Another exciting and long overdue initiative is a single Bill to regulate the practice and competency of health professional groups. The content of this Bill is being developed, in consultation with health professional bodies, such as the College of Nurses. I anticipate that the Bill will be introduced into the House early next year. The Nurses Act will be finally updated 13 years after the process started.

Part of the development of occupational regulation is working on issues such as the role of the second-tier nurse and the standards, training and monitoring required. As you know, the Government is committed to re-introducing second tier nursing. I can understand some of the historic reasons why some may oppose this commitment, but under the new collaborative health system, one that will provide ample checks on quality and standards, all health professionals need to work together recognising and appreciating each other's skills and qualifications.

Another area in which there is considerable activity and development is nurse prescribing. You will all be aware that the Government has already agreed to extend prescribing rights to nurses practising in aged care and child family health. It is hoped that the regulations will come into force by the end of this year. However, nurses will need to complete further education and training to meet the Nursing Council’s competency requirements. The first nurse prescribers are likely to be registered and practising by 2002.

I have also asked the Ministry to work with the sector on developing proposals to extend limited prescribing rights to nurses practising in sexual and reproductive health, palliative care, occupational health and mental health. To this end, four working groups have been set up. They comprise nurses working within the four scopes of practice.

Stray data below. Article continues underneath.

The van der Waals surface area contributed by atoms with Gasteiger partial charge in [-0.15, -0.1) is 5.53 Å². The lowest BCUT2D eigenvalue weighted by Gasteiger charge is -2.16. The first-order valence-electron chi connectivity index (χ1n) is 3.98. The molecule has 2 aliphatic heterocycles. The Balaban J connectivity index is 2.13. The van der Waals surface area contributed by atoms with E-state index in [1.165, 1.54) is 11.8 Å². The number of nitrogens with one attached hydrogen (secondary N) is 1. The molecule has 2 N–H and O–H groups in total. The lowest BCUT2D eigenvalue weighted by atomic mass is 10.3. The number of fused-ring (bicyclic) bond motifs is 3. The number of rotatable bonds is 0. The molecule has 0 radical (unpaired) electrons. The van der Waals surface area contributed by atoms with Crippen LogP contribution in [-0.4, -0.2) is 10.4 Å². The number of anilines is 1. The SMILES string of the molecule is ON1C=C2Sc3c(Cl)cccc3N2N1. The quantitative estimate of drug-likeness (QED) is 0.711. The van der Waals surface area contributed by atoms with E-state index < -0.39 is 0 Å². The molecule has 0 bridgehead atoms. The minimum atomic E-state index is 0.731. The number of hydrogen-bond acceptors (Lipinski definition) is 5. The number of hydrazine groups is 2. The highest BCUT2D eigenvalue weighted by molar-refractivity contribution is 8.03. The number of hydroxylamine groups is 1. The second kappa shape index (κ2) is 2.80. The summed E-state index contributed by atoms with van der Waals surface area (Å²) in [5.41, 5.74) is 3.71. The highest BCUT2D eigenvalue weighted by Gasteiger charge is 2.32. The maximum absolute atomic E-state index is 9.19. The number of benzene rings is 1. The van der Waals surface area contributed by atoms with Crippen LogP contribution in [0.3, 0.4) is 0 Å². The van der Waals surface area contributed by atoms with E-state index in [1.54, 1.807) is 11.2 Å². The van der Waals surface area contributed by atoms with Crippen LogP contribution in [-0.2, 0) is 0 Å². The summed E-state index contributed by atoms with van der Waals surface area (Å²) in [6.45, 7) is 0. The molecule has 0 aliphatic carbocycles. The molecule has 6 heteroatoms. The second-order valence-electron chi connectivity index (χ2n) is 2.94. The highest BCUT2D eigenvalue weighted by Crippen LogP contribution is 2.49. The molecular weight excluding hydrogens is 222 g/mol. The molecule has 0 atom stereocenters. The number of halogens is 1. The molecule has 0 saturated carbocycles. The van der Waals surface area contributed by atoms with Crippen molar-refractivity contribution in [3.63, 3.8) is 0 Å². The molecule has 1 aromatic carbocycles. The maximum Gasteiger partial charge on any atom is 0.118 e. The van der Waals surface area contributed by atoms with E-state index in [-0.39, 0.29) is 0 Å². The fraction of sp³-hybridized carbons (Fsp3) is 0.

The working groups are presently working with other nurses, doctors and pharmacists in the sector as well as the Nursing Council on defining these scopes of practice. This includes work on the competency requirements for nurse prescribers in the four scopes of practice and identifying what prescription medicines it may be appropriate for nurses to prescribe within each scope of practice.

The Ministry and the Nursing Council are developing a multi-disciplinary consultation framework for the four groups to ensure that consultation is consistent and includes the key stakeholders. The Nursing Council is also working with nurses in asthma and respiratory care, and diabetes, on developing nurse-prescribing proposals in these two areas.

I am also setting up the New Prescribers Advisory Committee. It will be responsible for scrutinising the proposed regulations for nurse prescribing in aged care and child family health, and for assessing future proposals for prescribing rights in new scopes of nursing practice and other registered health professionals.

I want to assure you that I am committed to New Zealand's nursing workforce. You deserve a positive working environment with career opportunities and satisfaction. The people you nurse deserve a strong capable workforce to ensure that they receive the best possible services. You are often the main point of contact patients have with the health service, and patients deserve the best we can all manage to give them.

As I hope I have outlined, the Government has a very clear plan to rebuild the public health system in New Zealand, but I need your help to ensure it happens. Together we can restore New Zealand's health service so that it again becomes one New Zealanders can trust and have pride in.

Thank you again for inviting me to your conference, and I wish you well for the rest of the your time in Christchurch.